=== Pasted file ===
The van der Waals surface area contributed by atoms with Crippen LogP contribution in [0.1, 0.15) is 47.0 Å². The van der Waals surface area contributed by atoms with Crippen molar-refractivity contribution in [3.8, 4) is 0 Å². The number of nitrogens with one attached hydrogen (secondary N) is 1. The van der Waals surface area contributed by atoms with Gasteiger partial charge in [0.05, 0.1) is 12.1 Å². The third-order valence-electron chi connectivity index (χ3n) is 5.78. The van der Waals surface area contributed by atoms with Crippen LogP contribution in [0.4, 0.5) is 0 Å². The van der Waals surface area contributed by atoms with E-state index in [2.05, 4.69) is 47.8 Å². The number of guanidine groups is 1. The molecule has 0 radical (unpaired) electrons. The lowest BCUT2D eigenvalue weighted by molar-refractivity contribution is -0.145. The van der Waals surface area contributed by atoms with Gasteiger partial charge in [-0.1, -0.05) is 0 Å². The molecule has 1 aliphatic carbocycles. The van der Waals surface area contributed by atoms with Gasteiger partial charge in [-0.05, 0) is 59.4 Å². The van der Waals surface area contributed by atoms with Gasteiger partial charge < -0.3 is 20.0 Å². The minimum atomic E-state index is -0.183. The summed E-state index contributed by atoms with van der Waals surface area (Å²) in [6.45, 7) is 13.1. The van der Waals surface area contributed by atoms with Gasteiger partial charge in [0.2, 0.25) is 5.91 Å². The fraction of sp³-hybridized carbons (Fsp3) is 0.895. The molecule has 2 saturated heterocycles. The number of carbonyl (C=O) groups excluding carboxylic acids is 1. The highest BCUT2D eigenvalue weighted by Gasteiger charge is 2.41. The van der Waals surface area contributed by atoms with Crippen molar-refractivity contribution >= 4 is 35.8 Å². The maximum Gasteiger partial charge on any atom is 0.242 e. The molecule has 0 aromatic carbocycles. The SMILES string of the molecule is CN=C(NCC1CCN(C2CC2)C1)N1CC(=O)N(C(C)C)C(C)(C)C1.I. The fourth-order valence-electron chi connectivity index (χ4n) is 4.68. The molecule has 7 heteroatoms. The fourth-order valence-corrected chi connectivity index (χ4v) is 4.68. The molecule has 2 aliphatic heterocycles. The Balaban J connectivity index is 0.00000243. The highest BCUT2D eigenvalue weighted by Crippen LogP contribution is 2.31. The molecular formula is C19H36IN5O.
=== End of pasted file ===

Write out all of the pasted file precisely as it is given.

The van der Waals surface area contributed by atoms with Crippen LogP contribution in [0.1, 0.15) is 47.0 Å². The van der Waals surface area contributed by atoms with Crippen molar-refractivity contribution in [3.8, 4) is 0 Å². The number of nitrogens with one attached hydrogen (secondary N) is 1. The van der Waals surface area contributed by atoms with Gasteiger partial charge in [0.05, 0.1) is 12.1 Å². The third-order valence-electron chi connectivity index (χ3n) is 5.78. The van der Waals surface area contributed by atoms with Crippen LogP contribution in [0.4, 0.5) is 0 Å². The van der Waals surface area contributed by atoms with E-state index in [2.05, 4.69) is 47.8 Å². The number of guanidine groups is 1. The molecule has 0 radical (unpaired) electrons. The lowest BCUT2D eigenvalue weighted by molar-refractivity contribution is -0.145. The van der Waals surface area contributed by atoms with Gasteiger partial charge in [-0.1, -0.05) is 0 Å². The molecule has 1 aliphatic carbocycles. The van der Waals surface area contributed by atoms with Gasteiger partial charge in [-0.05, 0) is 59.4 Å². The van der Waals surface area contributed by atoms with Gasteiger partial charge < -0.3 is 20.0 Å². The minimum atomic E-state index is -0.183. The summed E-state index contributed by atoms with van der Waals surface area (Å²) in [6.45, 7) is 13.1. The van der Waals surface area contributed by atoms with Gasteiger partial charge in [0.2, 0.25) is 5.91 Å². The fraction of sp³-hybridized carbons (Fsp3) is 0.895. The molecule has 2 saturated heterocycles. The number of carbonyl (C=O) groups excluding carboxylic acids is 1. The highest BCUT2D eigenvalue weighted by Gasteiger charge is 2.41. The van der Waals surface area contributed by atoms with Crippen molar-refractivity contribution >= 4 is 35.8 Å². The maximum Gasteiger partial charge on any atom is 0.242 e. The molecule has 0 aromatic carbocycles. The SMILES string of the molecule is CN=C(NCC1CCN(C2CC2)C1)N1CC(=O)N(C(C)C)C(C)(C)C1.I. The fourth-order valence-electron chi connectivity index (χ4n) is 4.68. The molecule has 7 heteroatoms. The fourth-order valence-corrected chi connectivity index (χ4v) is 4.68. The molecule has 2 aliphatic heterocycles. The Balaban J connectivity index is 0.00000243. The highest BCUT2D eigenvalue weighted by Crippen LogP contribution is 2.31. The molecular formula is C19H36IN5O.